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While spring turkey seasons are either over or winding down in the South, there’s still plenty of good hunting to be had in the Midwest and the Northeast. In fact, this week—Wednesday, May 15th to be exact—is our next expert’s pick for the Best Day of the Strut. Vermont turkey fanatic Brett Ladeau says gobblers should still be highly active this week, and birds that might have been difficult a couple weeks ago (read dominant toms that have been henned up) should be increasingly vulnerable as hens focus on laying eggs and sitting on nests.

While seasons in Ladeau’s native Vermonth are two weeks old, the woods hold fewer hunters as tags are filled or attention is turned to other spring-time pursuits. “I hunt a lot of ground that’s open to anyone, and while there may be fewer toms to chase by the middle of the seasaon, most any bird I hear I can go after without worrying about interference,” he tells F&S. “And that just translates into a more enjoyable hunt and one that’s frequently also successful.” Here’s why Ladeau singles out May 15th, plus his best advice for filling your tag.

Related: Best Turkey Shoguns for 2024 Season

The Pro: Brett Ladeau, Vermont

Ladeau with a big northeastern gobbler. Brett Ladeau

Vermonter Brett Ladeau has been hunting turkeys since 1997, a 27-year career that has been marked by a passion that has only grown with each season. In addition to receiving the Roger Latham Award for his volunteer efforts for the National Wild Turkey Federation (NWTF), Ladeau is a competition caller that specializes in box and friction call categories.

The Strut Stage: Post Peak Breeding

While gobblers will continue to breed any available hens for as long as those hens are willing, the main pulse of the annual breeding cycle has passed. While hens can be a factor in any hunt, their tendency to affect a hunt by leading gobblers away is diminishing by the day. At this point in the season, the odds of hens roosting away from gobblers are increasing, as are the odds of hens leaving gobblers early to sit on their nests. The result is the same in both cases: lonely gobblers looking for company.

Expert Tactic for May 15: Get Tight to a Roosted Tom

The old saw “roosted ain’t roasted” is undeniably true, but Ladeau insists that now is the perfect time to kill a gobbler right at fly-down. “Due to the breeding cycle, toms are less likely to be roosted right with hens,” he says. “Even better, the foliage is really progressing here in the northeast, and that allows me to slip much closer to the roost. In my experience, the tighter you can get to a roosted bird, the less chance there is of something going wrong. I want to be the first hen that tom hears in the morning, and I don’t want him to have to walk very far to find me.”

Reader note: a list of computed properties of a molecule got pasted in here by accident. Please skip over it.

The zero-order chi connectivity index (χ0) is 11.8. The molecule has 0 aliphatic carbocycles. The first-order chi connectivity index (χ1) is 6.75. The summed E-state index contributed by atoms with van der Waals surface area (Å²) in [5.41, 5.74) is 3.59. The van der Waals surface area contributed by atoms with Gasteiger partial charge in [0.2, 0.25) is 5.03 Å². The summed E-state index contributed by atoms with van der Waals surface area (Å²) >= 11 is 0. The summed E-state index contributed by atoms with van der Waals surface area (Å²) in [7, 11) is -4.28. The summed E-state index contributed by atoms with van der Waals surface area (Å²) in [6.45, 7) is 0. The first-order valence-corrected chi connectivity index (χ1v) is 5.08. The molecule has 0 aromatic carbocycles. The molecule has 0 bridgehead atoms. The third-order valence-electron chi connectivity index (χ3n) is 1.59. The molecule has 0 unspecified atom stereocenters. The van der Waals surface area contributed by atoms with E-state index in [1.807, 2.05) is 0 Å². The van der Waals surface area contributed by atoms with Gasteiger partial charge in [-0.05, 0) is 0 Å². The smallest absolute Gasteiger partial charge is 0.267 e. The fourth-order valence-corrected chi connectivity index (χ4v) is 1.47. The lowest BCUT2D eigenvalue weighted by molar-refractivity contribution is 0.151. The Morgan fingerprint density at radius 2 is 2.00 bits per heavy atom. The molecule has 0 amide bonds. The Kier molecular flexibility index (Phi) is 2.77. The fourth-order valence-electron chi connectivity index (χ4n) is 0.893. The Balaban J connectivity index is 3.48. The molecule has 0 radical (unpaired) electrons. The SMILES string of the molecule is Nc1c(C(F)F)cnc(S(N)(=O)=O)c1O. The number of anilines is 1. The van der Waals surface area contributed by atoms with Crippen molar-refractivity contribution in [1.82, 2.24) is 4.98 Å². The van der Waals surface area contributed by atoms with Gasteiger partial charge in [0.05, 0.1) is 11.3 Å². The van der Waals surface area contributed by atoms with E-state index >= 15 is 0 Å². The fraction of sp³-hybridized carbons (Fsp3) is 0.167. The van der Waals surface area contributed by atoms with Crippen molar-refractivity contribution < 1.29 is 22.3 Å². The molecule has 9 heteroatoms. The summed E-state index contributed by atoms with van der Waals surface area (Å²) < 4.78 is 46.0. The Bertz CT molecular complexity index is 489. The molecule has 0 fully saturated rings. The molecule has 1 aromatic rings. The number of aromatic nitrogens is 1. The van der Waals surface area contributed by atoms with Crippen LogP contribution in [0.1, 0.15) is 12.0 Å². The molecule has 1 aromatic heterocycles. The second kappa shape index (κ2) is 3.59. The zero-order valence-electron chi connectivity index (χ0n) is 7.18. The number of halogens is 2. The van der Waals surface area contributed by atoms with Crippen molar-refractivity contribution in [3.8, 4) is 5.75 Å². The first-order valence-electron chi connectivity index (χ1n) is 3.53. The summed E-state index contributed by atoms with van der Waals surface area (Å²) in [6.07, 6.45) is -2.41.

How close is close? “I like to be about a step-and-a-half away from bumping the bird,” Ladeau laughs. “Typically I can get within 70 or 80 yards in the right situation. If I can get a bird roosted the night before, that’s a huge step in knowing right where I’ll need to be at flydown, and I like to go out in the evening and owl hoot or cutt on a box call to get one to sound off.”

Our expert looks to get super-tight to a roosted tom this time of year. John Hafner Photography

Ladeau is not afraid of getting up early. “If I can get one to answer and I’m confident I know his location, I’ll be there two hours before shooting light and set up. If I don’t have a bird roosted, I go to known roost sites. While Easterns aren’t as faithful to specific sites as some subspecies, I do know several spots here that, while not a guarantee, are as close to a sure thing as I can find.”

A gobbler that Ladeau called up for his daughter Sydney last spring is a perfect example, he says. “That bird was roosted on a point with a mix of oak and hemlock, one of my go-to spots if I haven’t put a bird to bed the night before. It’s a ridge end protected from the wind and with several nice flats for toms to fly down to. We snuck in there and I owl hooted with my natural voice–I’m not that great, but turkeys gobble at me–and one sounded right off.” Ladeau and Sidney slipped onto one of those flats, and were tight to the roost when they set up.

Once settled, Ladeau gave a few soft tree yelps, and the tom responded right away. “I could tell he was interested. I like to film hunts, so I was recording his gobbling then decided it’d be awhile until he flew down so I shut the camera off.” Suddenly, Sydney turned to her Dad and whispered, “I think I saw him fly down!”

“I quickly turned the camera on and called, and sure enough he was on the ground. After a few more yelps and gobbles I could hear him spit and drum, and then that white head appeared. Sydney shot him at 15 yards, and I’m convinced getting that tight to him made everything happen. We were the first hen he heard, and he didn’t have to walk far to find us.”

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